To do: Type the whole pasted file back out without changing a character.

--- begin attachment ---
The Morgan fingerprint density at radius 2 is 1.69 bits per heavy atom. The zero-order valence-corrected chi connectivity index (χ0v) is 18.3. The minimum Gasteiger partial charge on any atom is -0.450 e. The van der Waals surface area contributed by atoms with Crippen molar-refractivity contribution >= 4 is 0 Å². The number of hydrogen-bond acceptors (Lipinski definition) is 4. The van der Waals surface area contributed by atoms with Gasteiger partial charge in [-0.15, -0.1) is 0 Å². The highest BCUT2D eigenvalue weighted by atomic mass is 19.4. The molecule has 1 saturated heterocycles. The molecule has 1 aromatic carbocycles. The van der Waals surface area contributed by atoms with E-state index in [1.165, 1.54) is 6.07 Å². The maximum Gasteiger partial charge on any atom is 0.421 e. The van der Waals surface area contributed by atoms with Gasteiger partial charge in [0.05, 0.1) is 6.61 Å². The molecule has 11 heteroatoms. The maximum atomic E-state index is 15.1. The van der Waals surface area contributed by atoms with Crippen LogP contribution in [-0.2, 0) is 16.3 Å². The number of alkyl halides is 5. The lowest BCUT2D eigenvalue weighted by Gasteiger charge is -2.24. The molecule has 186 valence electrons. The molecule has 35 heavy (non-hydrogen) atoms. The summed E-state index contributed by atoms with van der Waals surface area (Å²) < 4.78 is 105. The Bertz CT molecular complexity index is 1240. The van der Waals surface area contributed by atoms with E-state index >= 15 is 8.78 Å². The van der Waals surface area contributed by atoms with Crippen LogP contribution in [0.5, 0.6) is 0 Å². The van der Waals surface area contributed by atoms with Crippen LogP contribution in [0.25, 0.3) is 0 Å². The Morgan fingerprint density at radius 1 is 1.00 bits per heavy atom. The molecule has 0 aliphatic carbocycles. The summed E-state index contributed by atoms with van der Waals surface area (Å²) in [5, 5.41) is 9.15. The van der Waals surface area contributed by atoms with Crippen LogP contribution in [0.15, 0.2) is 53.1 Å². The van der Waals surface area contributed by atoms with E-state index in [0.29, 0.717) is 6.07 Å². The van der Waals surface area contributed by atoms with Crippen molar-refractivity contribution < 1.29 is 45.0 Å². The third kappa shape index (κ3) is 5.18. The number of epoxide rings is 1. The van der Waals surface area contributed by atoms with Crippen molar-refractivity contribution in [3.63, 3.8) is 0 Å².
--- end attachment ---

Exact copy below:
The Morgan fingerprint density at radius 2 is 1.69 bits per heavy atom. The zero-order valence-corrected chi connectivity index (χ0v) is 18.3. The minimum Gasteiger partial charge on any atom is -0.450 e. The van der Waals surface area contributed by atoms with Crippen molar-refractivity contribution >= 4 is 0 Å². The number of hydrogen-bond acceptors (Lipinski definition) is 4. The van der Waals surface area contributed by atoms with Gasteiger partial charge in [-0.15, -0.1) is 0 Å². The highest BCUT2D eigenvalue weighted by atomic mass is 19.4. The molecule has 1 saturated heterocycles. The molecule has 1 aromatic carbocycles. The van der Waals surface area contributed by atoms with E-state index in [1.165, 1.54) is 6.07 Å². The maximum Gasteiger partial charge on any atom is 0.421 e. The van der Waals surface area contributed by atoms with Gasteiger partial charge in [0.05, 0.1) is 6.61 Å². The molecule has 11 heteroatoms. The maximum atomic E-state index is 15.1. The van der Waals surface area contributed by atoms with Crippen LogP contribution in [-0.2, 0) is 16.3 Å². The number of alkyl halides is 5. The lowest BCUT2D eigenvalue weighted by Gasteiger charge is -2.24. The molecule has 186 valence electrons. The molecule has 35 heavy (non-hydrogen) atoms. The summed E-state index contributed by atoms with van der Waals surface area (Å²) < 4.78 is 105. The Bertz CT molecular complexity index is 1240. The van der Waals surface area contributed by atoms with E-state index >= 15 is 8.78 Å². The van der Waals surface area contributed by atoms with Crippen LogP contribution in [0.5, 0.6) is 0 Å². The van der Waals surface area contributed by atoms with Crippen LogP contribution in [0.25, 0.3) is 0 Å². The Morgan fingerprint density at radius 1 is 1.00 bits per heavy atom. The molecule has 0 aliphatic carbocycles. The summed E-state index contributed by atoms with van der Waals surface area (Å²) in [5, 5.41) is 9.15. The van der Waals surface area contributed by atoms with Crippen LogP contribution in [0.15, 0.2) is 53.1 Å². The van der Waals surface area contributed by atoms with E-state index in [0.29, 0.717) is 6.07 Å². The van der Waals surface area contributed by atoms with Crippen molar-refractivity contribution < 1.29 is 45.0 Å². The third kappa shape index (κ3) is 5.18. The number of epoxide rings is 1. The van der Waals surface area contributed by atoms with Crippen molar-refractivity contribution in [3.63, 3.8) is 0 Å².